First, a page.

At that point the synoptic eye lost some of its focus. Bedell stayed in California to visit family. Price flew the L-13 to Phoenix, Arizona, where he sold it for $10,000 and took a commercial flight back to New York. But even with the profit from the sale of his airplane, Price was struggling to complete his project. He was finding the late 1950s a time of increasing hostility toward his brand of progressive politics. His cousin, CBS news correspondent George Polk, had been killed under suspicious circumstances while reporting on Greece’s civil war in 1948, and Price became active in a newsmen’s commission to investigate the extent of CIA involvement in Polk’s murder. That and Congressional investigators convinced the Daily News to drop him. Price moved into a second career as a purely political journalist, community organizer, and chronicler of housing wars in New York City.
He bought one more surplus airplane, another Stinson L-5. That’s the craft he convinced 19-year-old Jane Hogg to climb aboard in 1955 to serve as his note taker on the fill-in trip. They set out west on September 22, 1955. The weather was beastly. It took three days to fly from Moorestown, New Jersey, to Newark, Ohio. “We could have driven it faster,” laments Hogg. The pace picked up after that, but the return journey was more of the same. “On the way home, I couldn’t take the length of the trip,” says Hogg. “Finally we’d put down again in somebody’s back yard somewhere between Philadelphia and New York and I said, ‘That’s it. I’m just going home by bus.’ ” It took Price another two days to get the L-5 back to New Jersey.
The 1955 expedition lasted 18 days, including weather layovers, and went no farther west than Kansas. Still, Price filled in his portrait of U.S. 40 from Atlantic City to Baltimore and missing links in Ohio, Illinois, and Missouri.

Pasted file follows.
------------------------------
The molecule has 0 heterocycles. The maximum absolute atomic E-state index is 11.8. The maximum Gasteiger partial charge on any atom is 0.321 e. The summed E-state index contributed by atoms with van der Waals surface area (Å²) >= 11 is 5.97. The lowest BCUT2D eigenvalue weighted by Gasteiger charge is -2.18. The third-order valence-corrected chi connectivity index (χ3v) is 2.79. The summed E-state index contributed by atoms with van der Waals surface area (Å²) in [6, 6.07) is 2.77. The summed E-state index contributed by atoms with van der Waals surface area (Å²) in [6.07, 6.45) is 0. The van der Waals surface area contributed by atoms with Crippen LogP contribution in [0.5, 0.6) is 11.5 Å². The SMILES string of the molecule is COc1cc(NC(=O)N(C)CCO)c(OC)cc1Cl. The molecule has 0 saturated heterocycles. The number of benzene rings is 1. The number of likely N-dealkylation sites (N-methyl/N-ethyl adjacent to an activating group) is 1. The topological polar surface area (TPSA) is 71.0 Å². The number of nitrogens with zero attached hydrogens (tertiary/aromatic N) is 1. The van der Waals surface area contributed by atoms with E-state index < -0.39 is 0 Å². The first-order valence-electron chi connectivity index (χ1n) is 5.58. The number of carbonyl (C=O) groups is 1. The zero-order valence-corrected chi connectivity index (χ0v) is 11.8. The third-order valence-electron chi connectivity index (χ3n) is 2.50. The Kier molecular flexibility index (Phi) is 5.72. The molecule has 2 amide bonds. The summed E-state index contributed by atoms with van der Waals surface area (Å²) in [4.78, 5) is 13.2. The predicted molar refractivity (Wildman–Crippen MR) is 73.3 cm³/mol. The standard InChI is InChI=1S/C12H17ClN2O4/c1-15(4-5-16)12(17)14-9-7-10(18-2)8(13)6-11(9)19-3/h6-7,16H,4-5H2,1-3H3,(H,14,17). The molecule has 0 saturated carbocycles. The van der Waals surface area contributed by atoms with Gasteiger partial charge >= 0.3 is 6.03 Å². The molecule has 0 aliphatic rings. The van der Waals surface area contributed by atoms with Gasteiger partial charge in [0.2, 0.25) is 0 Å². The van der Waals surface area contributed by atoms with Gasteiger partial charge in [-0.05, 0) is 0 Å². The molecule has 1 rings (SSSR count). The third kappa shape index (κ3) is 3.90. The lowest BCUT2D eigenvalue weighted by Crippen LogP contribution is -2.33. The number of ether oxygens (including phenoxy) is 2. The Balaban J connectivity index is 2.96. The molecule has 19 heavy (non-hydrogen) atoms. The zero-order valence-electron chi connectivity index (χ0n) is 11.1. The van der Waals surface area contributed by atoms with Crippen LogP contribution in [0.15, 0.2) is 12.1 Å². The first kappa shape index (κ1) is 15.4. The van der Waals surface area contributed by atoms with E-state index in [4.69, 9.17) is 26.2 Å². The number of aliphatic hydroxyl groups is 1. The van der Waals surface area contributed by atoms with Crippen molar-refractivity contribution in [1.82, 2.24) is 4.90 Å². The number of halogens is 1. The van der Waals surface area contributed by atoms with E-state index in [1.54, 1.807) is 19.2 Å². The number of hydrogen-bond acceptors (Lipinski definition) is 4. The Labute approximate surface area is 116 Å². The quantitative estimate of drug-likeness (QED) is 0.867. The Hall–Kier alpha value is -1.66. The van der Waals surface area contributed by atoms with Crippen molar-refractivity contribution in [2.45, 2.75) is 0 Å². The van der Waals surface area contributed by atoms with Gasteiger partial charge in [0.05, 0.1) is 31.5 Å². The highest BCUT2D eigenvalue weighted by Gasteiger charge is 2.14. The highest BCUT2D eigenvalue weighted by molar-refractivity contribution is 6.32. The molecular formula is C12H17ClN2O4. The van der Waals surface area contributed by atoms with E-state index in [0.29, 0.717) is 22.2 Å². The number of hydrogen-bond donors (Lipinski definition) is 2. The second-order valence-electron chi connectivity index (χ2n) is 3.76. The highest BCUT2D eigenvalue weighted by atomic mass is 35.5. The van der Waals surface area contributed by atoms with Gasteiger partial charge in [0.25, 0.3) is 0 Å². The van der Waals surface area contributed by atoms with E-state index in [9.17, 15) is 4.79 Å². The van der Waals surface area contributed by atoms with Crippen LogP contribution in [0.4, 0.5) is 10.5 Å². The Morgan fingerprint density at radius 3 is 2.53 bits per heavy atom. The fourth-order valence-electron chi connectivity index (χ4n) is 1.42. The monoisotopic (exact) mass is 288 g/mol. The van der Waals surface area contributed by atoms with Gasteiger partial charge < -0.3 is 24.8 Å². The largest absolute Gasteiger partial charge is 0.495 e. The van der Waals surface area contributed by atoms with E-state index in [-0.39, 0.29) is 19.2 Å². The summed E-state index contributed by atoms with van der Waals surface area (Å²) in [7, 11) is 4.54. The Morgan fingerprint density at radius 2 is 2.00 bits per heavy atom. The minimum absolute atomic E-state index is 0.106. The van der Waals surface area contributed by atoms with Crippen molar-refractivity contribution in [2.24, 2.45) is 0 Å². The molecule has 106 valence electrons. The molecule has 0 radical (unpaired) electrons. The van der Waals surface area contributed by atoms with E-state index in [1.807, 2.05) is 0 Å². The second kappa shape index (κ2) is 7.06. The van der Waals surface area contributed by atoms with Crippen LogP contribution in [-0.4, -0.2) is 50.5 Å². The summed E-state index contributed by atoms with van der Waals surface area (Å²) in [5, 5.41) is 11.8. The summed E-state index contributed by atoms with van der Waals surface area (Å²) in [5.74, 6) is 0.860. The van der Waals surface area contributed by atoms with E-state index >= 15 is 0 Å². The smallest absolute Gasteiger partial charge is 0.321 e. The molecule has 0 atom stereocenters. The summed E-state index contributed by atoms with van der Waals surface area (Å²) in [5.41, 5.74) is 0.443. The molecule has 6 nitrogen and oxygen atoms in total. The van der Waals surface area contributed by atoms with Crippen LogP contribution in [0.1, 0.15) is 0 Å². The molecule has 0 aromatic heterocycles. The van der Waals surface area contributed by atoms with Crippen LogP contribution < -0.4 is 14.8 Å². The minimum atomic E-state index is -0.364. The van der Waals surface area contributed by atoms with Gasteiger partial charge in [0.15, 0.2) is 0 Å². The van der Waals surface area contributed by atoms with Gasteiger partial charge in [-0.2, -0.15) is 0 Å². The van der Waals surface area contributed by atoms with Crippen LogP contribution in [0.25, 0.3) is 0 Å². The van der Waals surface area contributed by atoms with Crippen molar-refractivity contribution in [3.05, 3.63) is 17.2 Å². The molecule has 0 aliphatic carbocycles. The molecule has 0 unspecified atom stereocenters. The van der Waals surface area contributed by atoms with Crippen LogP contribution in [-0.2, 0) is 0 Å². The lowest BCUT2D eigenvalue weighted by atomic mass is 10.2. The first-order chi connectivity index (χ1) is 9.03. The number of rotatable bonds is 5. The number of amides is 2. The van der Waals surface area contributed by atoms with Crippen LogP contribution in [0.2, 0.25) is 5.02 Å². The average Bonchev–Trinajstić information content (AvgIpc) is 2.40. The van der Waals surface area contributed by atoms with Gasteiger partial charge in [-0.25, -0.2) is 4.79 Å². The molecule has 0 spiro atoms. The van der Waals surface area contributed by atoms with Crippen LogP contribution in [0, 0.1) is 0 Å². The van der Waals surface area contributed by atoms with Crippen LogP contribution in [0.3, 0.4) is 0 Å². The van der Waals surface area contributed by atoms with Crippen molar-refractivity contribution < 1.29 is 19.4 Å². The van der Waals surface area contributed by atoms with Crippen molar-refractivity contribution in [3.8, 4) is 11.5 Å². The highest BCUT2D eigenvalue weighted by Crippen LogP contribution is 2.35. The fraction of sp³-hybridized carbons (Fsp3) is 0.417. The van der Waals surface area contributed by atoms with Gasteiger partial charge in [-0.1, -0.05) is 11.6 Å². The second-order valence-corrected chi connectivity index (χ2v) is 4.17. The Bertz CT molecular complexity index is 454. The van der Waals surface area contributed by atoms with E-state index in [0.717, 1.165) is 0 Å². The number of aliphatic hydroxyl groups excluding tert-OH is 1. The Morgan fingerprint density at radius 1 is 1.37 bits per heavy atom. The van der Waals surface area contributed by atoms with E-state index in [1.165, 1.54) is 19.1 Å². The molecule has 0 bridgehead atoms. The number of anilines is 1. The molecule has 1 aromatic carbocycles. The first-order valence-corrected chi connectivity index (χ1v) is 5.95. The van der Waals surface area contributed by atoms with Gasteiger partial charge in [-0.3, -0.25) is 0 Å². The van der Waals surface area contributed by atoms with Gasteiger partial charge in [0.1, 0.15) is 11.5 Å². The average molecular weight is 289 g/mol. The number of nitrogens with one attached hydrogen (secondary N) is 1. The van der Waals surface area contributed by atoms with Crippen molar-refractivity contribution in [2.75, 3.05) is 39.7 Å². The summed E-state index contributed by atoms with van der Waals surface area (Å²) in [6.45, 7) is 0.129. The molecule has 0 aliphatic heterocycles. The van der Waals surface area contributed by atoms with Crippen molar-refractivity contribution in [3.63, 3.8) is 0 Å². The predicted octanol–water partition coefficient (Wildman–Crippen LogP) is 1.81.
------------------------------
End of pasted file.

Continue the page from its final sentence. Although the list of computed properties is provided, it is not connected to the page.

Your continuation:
Later that fall, Price realized he could no longer afford to keep his own airplane. Tie-down fees, repairs, and maintenance made it too expensive a luxury, forcing him to sell the L-5. He never piloted an airplane after that. He did, however, keep the L-5’s old prop, which has served as part of his home decor ever since. He never could find a publisher interested in the monumental volume that would be required to do the synoptic eye justice. For decades, the only people who explored his albums of prints were family and friends. In 1994, his apartment was heavily damaged by water in the aftermath of a fire. Virtually all of his meticulously catalogued negatives were destroyed. The contact sheet albums and several boxes of prints are all that’s left of his transits of America. That and the stories.
Why did he persist with this private photographic expedition? Why did he go into hock and risk his neck over and over to photograph alluvial fans in the Sacramento Delta and a junkyard near Russell, Kansas? “I’ve been trying to figure that out myself,” says Price. “It’s obviously a question that I ought to have an answer for. I think it’s something like, I’m in love with America. I know that sounds kind of crazy ’cause I’m very critical of what the U.S. is doing these days, but get away from the cities and the political centers, then you can see the land and what kind of impact we’ve had on everything. It’s a very strong thing. I found myself thinking of two songs. The first is ‘America, the Beautiful,’ which is not a political song, and then comes Woody Guthrie’s ‘This Land Is Your Land.’ ”
From the redwood forest to Pennsville, New Jersey, at 2,000 feet and 115 miles per hour, this land was made for you and me and Bill Price.